In this work, the implementation of three turbulence models inside the open source C++ computational fluid dynamics (CFD) library OpenFOAM were tested in 2D and 3D to determine the viability of salt cores in high pressure die casting. A finite-volume and volume of fluid approach was used to model the two-phase flow of molten metal and air, with the latter being treated as compressible. Encouragingly, it is found that, although the choice of turbulence model seems to affect the dispersion of the two-phase interface, the force acting at the surface of the salt core depends only very weakly on the turbulence model used. The results were also compared against those obtained using the commercially available and widely-used casting software MAGMA(5).

  • 3.
    Lucas, Carlos
    et al.
    KTH, School of Industrial Engineering and Management (ITM), Materials Science and Engineering, Energy and Furnace Technology.
    Yang, Weihong
    KTH, School of Industrial Engineering and Management (ITM), Materials Science and Engineering, Energy and Furnace Technology.
    Ponzio, Anna
    KTH, School of Industrial Engineering and Management (ITM), Materials Science and Engineering, Energy and Furnace Technology.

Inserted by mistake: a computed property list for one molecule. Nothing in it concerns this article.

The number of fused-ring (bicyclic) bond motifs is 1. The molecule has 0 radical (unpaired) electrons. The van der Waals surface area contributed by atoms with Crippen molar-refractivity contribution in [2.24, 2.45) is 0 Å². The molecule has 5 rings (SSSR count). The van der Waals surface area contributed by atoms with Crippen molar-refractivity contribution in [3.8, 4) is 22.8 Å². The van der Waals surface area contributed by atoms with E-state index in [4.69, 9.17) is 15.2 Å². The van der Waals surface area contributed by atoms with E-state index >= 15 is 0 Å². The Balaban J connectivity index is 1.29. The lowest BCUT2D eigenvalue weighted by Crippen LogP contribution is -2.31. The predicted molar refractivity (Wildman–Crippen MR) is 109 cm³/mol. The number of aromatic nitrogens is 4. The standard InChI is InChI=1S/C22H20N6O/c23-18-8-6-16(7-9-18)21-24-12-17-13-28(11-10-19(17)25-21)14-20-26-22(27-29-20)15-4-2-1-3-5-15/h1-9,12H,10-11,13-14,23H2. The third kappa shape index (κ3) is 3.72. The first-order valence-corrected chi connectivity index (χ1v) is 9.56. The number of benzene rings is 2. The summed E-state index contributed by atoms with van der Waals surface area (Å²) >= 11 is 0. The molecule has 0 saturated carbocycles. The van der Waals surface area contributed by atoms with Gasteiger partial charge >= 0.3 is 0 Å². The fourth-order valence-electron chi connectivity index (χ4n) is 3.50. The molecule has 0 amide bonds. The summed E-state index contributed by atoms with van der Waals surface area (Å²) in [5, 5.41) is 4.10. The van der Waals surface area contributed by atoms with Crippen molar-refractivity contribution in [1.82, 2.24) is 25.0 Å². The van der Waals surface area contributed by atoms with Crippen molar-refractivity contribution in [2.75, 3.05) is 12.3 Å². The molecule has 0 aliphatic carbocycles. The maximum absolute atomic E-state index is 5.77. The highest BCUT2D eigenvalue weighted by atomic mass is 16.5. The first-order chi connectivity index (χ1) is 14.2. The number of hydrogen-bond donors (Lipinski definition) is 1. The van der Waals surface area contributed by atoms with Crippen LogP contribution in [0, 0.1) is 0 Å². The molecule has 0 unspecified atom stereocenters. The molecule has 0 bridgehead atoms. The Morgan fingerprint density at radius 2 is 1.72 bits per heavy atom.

Blasiak, Wlodzimierz
    KTH, School of Industrial Engineering and Management (ITM), Materials Science and Engineering, Energy and Furnace Technology.
    Bin Yang, Yao
    Sharifi, Vida N.
    Swithenbank, Jim
    Mathematical model of biomass gasification using high temperature air in fixed beds2007In: Progress in Computational Fluid Dynamics, An International Journal, ISSN 1468-4349, E-ISSN 1741-5233, Vol. 7, no 1, p. 58-67Article in journal (Refereed)
    Abstract [en]

    A mathematical model has been formulated for predicting the main chemical and physical processes taking place during the fixed-bed gasification of biomass fuels using high temperature air (up to 1000 degrees C). Predicted gas species concentrations profiles and their maximum values are in good agreement with measurements. The results also show that when the temperature of feed gas (air) is increased a higher gasification rate, higher molar fractions of fuel gases (CO, H-2 and CmHn) are obtained, thus resulting in a higher LHV. At a high flow rate of the feed gases, the peaks of the fuel gas concentrations are slightly increased, and the gasification rate is strongly increased. A smaller particle size of the biomass fuels leads to higher peak values of the fuel gas species molar fractions, and a more stable gasification zone for a relatively long period of time.